Part 2 in Monaco – French Riviera Winter Walks

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Walks in the South of France

From Monaco to a celebrated coastal spot

The stroll from Monaco to the near-by Mala Beach in Cap d’Ail is the classic family beach walk on the Riviera.

"Mala Beach in Cap d'Ail along one of the French Riviera winter walks"

It may not be as rugged and spectacular as some of the others trails in the area – there is no jumping from rock to rock here: the beach path is asphalted throughout. But what it lacks in drama, it makes up through its easy access and tranquility.

In fact, the Mala Walk is the perfect promenade for groups that feature small children and old folks: we even came across some couples with prams. With a length of roughly 5 km, it is also not particularly taxing. And since the walk starts in Monaco, it can be easily integrated into a “great day out”.

So while in the morning, it’s off to the Palace for a chat with Bertie and the Grimaldi sisters, in the afternoon, you can saunter down to the Marquet beach – which is where, at the far end, the Sentier Littoral (“coastal path”) to Cap d’Ail begins.

Along the trail, the only place where you can get your shoes a little dirty is a small peninsula, about half way down, where you can leave the Sentier Littoral proper and explore the cliffs and their neighbouring fauna a little …

"Sentier Littoral in Cap d'Ail - French Riviera Winter walks"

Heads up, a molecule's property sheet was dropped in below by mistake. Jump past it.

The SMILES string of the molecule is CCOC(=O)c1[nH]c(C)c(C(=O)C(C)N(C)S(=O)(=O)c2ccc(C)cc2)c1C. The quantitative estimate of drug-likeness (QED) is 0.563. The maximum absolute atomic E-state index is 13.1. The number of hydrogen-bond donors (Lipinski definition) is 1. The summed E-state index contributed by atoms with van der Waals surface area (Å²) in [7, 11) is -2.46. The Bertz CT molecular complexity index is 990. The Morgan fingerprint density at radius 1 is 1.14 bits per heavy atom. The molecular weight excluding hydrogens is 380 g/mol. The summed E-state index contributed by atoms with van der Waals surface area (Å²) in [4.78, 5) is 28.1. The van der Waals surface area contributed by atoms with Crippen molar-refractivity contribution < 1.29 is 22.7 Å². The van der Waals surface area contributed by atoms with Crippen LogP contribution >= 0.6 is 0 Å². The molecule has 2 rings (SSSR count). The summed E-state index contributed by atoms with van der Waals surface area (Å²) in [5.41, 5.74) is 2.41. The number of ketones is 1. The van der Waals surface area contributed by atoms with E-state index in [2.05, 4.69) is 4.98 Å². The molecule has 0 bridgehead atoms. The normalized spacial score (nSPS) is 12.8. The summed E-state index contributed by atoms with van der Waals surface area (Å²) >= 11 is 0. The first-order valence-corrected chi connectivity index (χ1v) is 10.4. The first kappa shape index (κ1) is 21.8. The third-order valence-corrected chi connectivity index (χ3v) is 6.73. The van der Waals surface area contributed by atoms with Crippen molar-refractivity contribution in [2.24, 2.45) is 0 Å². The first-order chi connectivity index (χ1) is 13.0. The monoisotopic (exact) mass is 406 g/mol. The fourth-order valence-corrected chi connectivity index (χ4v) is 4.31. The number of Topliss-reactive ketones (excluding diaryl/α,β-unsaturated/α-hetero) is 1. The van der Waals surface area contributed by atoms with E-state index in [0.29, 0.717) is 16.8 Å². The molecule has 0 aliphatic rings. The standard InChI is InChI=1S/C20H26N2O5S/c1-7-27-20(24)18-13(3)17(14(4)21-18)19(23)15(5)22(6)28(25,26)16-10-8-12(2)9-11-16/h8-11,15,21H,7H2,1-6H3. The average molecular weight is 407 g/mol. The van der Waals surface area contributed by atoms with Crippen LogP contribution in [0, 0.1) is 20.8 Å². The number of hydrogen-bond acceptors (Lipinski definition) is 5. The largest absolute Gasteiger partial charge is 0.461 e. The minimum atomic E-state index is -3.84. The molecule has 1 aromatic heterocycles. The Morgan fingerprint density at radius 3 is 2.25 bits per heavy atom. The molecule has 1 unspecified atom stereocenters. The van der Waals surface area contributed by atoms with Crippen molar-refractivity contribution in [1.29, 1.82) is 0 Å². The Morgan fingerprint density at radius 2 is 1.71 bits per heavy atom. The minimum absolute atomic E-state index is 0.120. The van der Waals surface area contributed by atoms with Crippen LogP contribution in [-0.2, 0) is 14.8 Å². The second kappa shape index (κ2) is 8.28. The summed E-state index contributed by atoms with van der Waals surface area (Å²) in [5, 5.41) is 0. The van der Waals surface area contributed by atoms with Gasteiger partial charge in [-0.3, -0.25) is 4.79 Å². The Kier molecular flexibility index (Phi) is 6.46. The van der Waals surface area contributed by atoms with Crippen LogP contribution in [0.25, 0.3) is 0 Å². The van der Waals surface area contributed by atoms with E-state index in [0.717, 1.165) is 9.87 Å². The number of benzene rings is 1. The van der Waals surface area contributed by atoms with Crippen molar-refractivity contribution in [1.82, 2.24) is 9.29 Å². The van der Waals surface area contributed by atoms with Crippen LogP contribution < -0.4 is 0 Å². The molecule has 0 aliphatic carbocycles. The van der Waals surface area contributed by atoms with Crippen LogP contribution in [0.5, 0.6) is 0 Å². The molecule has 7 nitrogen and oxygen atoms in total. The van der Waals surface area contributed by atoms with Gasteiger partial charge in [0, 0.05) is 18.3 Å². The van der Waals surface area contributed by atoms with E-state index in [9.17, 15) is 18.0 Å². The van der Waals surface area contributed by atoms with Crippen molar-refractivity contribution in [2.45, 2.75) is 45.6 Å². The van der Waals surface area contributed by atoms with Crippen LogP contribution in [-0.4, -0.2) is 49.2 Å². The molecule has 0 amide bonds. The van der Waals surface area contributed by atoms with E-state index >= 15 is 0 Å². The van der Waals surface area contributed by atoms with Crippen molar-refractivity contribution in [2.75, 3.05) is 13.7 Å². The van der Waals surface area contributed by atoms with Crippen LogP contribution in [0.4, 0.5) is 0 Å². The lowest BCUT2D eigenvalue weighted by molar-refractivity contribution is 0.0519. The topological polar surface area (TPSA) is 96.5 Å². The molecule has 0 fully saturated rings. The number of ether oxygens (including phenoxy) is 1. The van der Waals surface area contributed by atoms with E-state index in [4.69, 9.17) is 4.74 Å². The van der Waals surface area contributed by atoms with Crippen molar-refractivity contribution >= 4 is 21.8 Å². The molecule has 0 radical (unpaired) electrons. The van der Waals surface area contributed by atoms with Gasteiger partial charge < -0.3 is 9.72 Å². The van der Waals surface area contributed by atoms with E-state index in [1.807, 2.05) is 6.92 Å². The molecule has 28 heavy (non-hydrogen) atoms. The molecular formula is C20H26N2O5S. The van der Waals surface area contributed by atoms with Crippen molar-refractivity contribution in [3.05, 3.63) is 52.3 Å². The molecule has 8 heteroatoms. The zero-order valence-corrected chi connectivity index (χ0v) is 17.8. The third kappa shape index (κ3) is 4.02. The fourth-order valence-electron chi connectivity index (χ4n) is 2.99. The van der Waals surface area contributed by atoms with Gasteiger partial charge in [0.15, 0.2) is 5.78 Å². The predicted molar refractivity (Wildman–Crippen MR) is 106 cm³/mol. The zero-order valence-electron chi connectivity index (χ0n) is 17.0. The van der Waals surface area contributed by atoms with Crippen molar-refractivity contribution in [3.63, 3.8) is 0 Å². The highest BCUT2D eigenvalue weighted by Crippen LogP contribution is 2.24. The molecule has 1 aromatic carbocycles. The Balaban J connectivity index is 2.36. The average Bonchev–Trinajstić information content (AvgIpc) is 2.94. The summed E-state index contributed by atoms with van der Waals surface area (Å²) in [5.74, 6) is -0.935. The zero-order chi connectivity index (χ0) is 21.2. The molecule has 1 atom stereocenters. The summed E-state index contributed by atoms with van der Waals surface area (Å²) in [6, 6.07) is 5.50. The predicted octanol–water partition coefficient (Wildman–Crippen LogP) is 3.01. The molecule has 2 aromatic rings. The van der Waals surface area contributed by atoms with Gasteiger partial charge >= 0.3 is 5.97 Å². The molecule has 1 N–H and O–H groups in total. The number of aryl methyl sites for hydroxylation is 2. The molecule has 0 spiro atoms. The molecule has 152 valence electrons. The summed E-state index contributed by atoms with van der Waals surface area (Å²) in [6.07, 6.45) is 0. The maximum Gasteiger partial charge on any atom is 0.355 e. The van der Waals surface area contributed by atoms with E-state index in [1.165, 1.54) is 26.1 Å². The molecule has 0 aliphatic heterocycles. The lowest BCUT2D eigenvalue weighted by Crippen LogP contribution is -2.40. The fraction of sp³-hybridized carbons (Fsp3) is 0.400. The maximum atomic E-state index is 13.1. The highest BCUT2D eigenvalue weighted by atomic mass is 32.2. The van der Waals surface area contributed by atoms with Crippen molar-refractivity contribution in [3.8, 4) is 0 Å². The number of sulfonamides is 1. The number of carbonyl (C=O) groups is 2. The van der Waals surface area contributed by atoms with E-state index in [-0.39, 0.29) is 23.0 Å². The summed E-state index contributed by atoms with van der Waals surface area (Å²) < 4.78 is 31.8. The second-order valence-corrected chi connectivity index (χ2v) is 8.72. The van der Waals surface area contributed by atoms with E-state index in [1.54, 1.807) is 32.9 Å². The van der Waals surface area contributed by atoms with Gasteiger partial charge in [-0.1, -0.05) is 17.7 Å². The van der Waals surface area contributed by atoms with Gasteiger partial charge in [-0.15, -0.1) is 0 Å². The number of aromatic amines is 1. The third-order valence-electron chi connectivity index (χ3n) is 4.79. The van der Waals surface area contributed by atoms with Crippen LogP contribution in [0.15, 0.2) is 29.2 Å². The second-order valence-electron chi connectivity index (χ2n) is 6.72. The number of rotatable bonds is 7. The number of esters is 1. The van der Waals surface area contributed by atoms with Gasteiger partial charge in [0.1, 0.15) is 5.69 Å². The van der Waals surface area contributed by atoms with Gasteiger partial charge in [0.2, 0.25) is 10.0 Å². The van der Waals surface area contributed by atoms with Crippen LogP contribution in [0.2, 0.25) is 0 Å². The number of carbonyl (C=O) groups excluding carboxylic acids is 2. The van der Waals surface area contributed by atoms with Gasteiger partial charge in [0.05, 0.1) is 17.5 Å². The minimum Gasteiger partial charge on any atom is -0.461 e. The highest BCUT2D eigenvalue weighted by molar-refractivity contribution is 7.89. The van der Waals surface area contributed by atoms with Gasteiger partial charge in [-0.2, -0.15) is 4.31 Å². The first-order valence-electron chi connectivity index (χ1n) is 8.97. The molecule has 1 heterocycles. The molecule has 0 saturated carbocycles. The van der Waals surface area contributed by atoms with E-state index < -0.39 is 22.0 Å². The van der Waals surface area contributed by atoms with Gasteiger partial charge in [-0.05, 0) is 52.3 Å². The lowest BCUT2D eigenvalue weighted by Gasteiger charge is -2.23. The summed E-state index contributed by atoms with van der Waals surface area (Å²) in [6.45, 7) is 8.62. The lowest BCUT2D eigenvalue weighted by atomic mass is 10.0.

… but other than that, it’s like walking through a well-tended garden.

"Paved pathways of the Sentier Littoral in Cap d'Ail - French Riviera Winter Walks"

And while there is nothing wrong with that, you may feel – once or twice – that the “suburbanization” of this particular stretch of the Riviera coastline has gone too far. (Look closely.)

"A doggy-poo waste bin along the Cap d'Ail walking route"

Doggy-poo waste bin

On the plus side, there are some rather impressive properties on the coast, some of them romantically neglected, and you cannot help wondering what stories are concealed behind their barbed-wire fences and crumbling stone walls.

"abandoned villa along the Cap d'Ail trail in the French Riviera"

Others properties, meanwhile, are just as impressively sumptuous. Many date from the early 20th century, which means that they are practically antique by local standards. (This one is called the Villa Paloma and dates from 1903, now as then in private hands.)

"Villa Paloma along the Cap d'Ail trail - French Riviera Winter Walks"